|Orth-K||3.30 ± 0.12||3.30 ± 0.08||3.30 ± 0.07||3.30 ± 0.10||3.153||0.190|
|SVS||3.31 ± 0.11||3.31 ± 0.08||3.31 ± 0.07||3.31 ± 0.10||2.312||0.213|
No statistical difference was noted between SVS and Orth-K groups for CLT before wearing glasses (p > 0.05). After wearing glasses for 6 and 12 months and after its withdrawal for 1 month, CLT from Orth-K group increased significantly when compared to the SVS group (all p < 0.01). In particular, after 12 months of wearing glasses, the difference between Orth-K and SVS groups (0.04 ± 0.02 mm and -0.01 ± 0.02 mm respectively) was statistically significant (p < 0.05). After withdrawal for 1 month, CLT from Orth-K group did not change significantly when compared to that before withdrawal (Table 5).
Summary, the results can be summarized as Figure 1.
Comparison of CLT levels (mm) in the eyeball before and after wearing glasses ()
|Group||Before Wearing||6 Month after||12 Months after||1 Month after Withdrawal||F||p|
|Orth-K||3.31 ± 0.15||3.33 ± 0.14||3.35 ± 0.21||3.35 ± 0.31||12.190||0.012|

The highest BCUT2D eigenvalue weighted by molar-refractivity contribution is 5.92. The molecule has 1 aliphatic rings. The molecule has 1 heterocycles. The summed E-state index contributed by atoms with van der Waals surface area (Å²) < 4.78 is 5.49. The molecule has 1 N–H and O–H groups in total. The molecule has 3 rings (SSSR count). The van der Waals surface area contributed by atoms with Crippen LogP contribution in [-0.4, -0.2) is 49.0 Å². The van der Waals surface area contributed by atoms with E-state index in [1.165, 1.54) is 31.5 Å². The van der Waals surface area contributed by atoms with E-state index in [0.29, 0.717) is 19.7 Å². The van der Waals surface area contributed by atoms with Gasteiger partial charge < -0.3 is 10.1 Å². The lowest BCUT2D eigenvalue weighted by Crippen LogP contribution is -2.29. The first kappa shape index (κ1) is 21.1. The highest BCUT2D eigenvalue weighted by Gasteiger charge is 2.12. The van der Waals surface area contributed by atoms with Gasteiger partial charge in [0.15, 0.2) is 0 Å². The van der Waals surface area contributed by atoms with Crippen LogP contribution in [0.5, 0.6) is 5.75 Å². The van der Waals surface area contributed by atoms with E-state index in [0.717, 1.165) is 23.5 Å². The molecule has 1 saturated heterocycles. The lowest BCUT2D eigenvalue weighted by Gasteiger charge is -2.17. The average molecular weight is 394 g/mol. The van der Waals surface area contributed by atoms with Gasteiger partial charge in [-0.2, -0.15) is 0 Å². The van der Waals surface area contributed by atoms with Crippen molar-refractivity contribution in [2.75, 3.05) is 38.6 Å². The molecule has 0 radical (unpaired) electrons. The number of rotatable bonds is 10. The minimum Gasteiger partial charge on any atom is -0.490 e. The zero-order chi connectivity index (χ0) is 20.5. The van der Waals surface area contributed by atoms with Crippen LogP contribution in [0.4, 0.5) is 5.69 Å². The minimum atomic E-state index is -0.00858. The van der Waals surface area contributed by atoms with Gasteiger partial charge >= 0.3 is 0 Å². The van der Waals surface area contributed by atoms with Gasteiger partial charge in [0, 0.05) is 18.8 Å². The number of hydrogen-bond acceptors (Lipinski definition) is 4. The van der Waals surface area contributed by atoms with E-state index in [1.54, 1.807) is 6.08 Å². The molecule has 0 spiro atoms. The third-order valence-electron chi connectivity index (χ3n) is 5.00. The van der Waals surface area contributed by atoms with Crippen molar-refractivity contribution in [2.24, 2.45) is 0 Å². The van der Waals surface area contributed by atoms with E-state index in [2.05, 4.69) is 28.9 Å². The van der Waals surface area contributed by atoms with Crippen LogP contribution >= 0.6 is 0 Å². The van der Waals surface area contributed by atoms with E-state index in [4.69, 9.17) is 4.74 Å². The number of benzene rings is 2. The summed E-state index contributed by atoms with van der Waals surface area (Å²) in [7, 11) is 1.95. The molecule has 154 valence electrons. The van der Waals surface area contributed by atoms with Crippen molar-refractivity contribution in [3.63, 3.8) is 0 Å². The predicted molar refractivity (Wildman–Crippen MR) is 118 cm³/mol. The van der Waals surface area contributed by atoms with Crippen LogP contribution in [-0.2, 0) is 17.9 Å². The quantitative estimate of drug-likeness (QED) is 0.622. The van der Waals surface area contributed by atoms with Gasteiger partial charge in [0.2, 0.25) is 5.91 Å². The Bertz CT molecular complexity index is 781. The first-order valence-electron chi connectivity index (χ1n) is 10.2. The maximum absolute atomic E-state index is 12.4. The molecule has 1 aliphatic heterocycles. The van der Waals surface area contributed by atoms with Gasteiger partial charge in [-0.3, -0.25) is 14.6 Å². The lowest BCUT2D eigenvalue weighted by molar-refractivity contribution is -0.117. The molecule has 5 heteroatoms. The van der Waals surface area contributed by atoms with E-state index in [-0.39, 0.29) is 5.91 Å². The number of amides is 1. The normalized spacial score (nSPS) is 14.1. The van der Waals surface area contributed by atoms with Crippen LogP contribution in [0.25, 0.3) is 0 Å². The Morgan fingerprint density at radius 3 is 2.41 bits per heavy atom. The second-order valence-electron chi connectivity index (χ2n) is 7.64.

|SVS||3.31 ± 0.07||3.31 ± 0.05||3.30 ± 0.23||3.31 ± 0.32||13.436||0.000|
The clinical incidence of myopia in adolescents is high, and it has become an important public health problem worldwide. At present, the number of myopia patients in China is increasing steadily. In fact, the incidence of myopia in 6-year-old children is 14.5%, but increases to 36.0% in primary school students, 71.6% in junior high school students, and 81.0% in senior high school students [26, 27], suggesting that myopia is in a progressive trait, causing serious damage to patients' vision and increasing burden to families and societies. Therefore, how to effectively prevent the onset of myopia and control the progression of myopia has become critical issues in this world. As an example, orthokeratology has been widely used for treatment of myopia in adolescents. The material used for the orthokeratology is a rigid gas permeable material. It adopts a special reverse geometry design to reshape corneal morphology, temporarily reducing the curvature of the central region of the cornea, increasing the curvature of the peripheral corneal region, and forming a myopic defocusing of the peripheral retina . As an external object placed against the front surface of the cornea, orthokeratology lens is expected to cause certain changes in the anterior segment parameters, such as corneal curvature and thickness . In this study, the biological parameters of eyeballs with myopia were evaluated after wearing Orth-K or spectacles to determine their role in delaying myopia progression.